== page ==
Tony Elumelu Foundation partners with the European Union
The Tony Elumelu Foundation will be partnering with the European Union to identify, train, mentor and fund 2,500 young African women entrepreneurs in 2021.
What this means: Through this partnership, it will disburse €20 million in financial and technical support for women-owned businesses, across all 54 African countries, in addition to providing increased access to market linkages, supply chains and venture capital investments.
Next step: Learn more here.
Catalyst fund's Inclusive Digital Commerce Accelerator advisors.
Over the next 2 years, the Catalyst Fund, a program supported by the Mastercard Foundation and managed in partnership with MEST Africa, will accelerate 6 digital commerce companies in Ghana.
These 6 companies would be nominated, selected and mentored by the following members of the Investment advisory committees (IAC): Lexi Novitske of Acuity Venture Partners, Bruce Lule of Chandaria Capit, Harriet Adinkrah of 4DX Ventures, Sangu Delle of Golden Palm Investment, Brian Odhiambo of Novastar Ventures and Gregory Rockson of mPharma
From Catalyst Fund’s flagship Inclusive Fintech program, these IAC members have also gone on to invest in some of the companies they sponsored for the program, including Quona Capital who led the $14M Series A round for Sokowatch, and BTV who invested in Chipper Cash, which recently announced a $30M Series B round.
Companies selected for the accelerator will receive:
Flexible grant capital of up to US$120,000 per company.
Deep, bespoke, expert-led venture acceleration support for 6 months, followed by light touch support.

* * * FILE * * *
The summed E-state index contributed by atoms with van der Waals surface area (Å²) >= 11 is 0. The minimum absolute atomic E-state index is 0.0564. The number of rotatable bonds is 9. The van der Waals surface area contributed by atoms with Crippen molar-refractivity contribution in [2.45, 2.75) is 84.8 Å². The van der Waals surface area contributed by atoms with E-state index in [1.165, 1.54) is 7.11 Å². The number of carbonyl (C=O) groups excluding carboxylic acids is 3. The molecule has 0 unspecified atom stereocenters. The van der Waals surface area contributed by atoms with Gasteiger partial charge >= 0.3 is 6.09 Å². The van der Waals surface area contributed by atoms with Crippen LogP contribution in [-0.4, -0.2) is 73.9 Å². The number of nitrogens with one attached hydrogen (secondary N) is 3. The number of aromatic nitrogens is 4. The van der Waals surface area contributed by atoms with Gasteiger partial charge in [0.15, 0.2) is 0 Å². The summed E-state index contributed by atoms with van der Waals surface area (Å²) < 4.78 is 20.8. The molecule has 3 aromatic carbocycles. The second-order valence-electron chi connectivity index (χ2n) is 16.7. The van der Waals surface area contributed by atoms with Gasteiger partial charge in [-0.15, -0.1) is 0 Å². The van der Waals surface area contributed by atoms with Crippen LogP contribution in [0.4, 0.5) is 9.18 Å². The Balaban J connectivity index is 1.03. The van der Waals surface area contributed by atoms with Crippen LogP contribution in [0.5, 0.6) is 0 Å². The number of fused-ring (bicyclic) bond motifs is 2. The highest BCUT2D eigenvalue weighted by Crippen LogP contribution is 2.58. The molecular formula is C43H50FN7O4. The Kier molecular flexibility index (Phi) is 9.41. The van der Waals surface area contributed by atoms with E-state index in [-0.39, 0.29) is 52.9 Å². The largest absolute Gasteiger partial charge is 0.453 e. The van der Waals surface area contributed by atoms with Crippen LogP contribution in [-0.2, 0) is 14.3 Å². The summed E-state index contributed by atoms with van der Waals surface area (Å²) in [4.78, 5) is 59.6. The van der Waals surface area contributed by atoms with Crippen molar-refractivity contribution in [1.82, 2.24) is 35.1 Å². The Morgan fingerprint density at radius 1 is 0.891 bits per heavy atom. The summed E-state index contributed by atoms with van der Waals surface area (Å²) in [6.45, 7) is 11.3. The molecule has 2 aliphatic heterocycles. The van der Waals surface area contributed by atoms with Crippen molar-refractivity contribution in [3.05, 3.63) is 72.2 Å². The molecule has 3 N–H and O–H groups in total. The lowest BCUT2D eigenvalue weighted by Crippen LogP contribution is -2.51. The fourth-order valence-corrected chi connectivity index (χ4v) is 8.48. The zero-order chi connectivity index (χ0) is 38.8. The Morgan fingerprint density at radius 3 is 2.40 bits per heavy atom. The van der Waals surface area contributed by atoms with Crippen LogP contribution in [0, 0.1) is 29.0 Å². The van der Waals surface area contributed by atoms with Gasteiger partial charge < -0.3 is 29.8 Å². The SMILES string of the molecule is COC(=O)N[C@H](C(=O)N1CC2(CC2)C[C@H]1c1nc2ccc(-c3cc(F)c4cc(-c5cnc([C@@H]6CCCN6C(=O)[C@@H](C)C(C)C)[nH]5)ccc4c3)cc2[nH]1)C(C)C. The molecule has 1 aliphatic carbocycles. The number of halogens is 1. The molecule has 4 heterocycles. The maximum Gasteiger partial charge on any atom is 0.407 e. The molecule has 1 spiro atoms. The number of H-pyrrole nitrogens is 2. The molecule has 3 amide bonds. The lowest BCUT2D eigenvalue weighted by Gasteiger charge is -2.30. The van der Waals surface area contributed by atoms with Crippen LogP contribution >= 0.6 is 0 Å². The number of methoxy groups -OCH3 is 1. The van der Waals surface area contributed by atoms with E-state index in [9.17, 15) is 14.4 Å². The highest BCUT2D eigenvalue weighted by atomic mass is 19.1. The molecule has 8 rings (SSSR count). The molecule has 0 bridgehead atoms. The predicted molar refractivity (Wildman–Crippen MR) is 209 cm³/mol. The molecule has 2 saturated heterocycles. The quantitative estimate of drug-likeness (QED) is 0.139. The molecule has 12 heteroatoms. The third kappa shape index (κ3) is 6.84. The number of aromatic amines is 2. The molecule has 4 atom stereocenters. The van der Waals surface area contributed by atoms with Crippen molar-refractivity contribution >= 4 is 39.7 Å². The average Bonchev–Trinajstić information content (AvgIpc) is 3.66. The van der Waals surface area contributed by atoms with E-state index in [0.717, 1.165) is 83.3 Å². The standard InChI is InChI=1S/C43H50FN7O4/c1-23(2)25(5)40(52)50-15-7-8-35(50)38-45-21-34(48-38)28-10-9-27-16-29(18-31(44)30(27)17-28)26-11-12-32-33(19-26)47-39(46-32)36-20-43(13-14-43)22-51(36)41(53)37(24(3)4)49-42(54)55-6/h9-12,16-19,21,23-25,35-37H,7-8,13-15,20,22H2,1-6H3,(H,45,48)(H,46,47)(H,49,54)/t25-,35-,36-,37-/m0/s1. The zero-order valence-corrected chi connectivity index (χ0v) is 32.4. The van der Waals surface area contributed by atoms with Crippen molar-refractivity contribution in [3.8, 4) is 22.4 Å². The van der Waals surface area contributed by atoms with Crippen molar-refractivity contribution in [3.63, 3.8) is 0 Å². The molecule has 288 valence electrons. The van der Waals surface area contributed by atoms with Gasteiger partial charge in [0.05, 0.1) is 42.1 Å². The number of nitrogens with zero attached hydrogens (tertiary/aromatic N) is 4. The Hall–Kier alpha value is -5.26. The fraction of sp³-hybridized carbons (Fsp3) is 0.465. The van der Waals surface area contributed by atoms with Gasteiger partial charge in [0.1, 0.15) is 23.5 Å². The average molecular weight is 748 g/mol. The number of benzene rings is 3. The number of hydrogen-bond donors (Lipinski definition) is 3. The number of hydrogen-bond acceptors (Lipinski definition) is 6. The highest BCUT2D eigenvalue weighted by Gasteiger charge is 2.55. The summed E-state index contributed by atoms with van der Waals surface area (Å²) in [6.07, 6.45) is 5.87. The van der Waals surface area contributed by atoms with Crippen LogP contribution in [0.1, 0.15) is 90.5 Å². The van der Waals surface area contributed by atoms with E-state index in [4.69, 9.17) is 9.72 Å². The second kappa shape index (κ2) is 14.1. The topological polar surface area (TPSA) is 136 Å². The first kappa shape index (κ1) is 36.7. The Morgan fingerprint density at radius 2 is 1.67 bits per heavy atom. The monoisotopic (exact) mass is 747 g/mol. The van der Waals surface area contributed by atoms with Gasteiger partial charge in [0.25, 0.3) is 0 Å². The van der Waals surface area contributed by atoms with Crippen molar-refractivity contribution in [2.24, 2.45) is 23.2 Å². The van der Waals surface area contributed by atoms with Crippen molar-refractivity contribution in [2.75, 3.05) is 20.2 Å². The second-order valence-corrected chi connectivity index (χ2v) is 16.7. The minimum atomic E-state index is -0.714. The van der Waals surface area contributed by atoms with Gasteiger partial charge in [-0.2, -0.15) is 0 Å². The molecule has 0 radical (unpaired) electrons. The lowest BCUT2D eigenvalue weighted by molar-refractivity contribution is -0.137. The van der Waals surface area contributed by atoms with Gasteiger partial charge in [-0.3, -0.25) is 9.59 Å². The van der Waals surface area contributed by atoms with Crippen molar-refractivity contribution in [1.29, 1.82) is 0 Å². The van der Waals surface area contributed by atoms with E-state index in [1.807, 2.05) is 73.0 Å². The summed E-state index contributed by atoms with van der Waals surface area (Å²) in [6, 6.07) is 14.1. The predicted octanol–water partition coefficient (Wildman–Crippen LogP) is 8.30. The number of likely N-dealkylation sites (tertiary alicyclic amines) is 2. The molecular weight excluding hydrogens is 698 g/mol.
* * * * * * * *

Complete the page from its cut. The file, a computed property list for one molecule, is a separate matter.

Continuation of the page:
Portfolio meet-ups and curated cohort-based workshop sessions with local expertise, access to mentors, and operational support by MEST and many more
One hot afternoon, Jola visits her neighbor Henry. She is surprised that the air conditioner isn’t turned on even though power is available. She asks him about it and he tells her that the power supplied by the distribution company is too expensive and so he would rather use his solar-powered inverter.
In 2019, the World Economic Forum released an article ranking 25 countries by the increase in their renewable capacity between 2008 and 2017. South Africa was the only African country on the list; it ranked number 21 and had installed 0.1 Kilowatts of renewable energy per person.
The Global Climatescope recorded that in 2019, Africa generated a total of 6.219 Trillion watts of renewable energy per hour, compared to the 6.1 Trillion watts generated per hour in 2018.
African nations are stepping up their efforts to switch to cleaner energy sources; countries like Kenya, South Africa, Morocco, and Ethiopia are investing heavily in geothermal, wind, solar, and biomass energy.
Biomass is currently the largest renewable energy contributor in South Africa. The potential for biomass-generated electricity in the region is estimated at 9,500MW, based on agricultural waste alone.
Reducing the dependence on light provided by the government is just one of the ways clean energy is beneficial. For instance, Kenya’s Sunculture provides smallholder farmers with highly efficient solar-powered irrigation systems.
These irrigation systems are affordable, but apart from saving money, they also save the farmers the stress of fetching water multiple times for their operations and helps to increase their overall yield.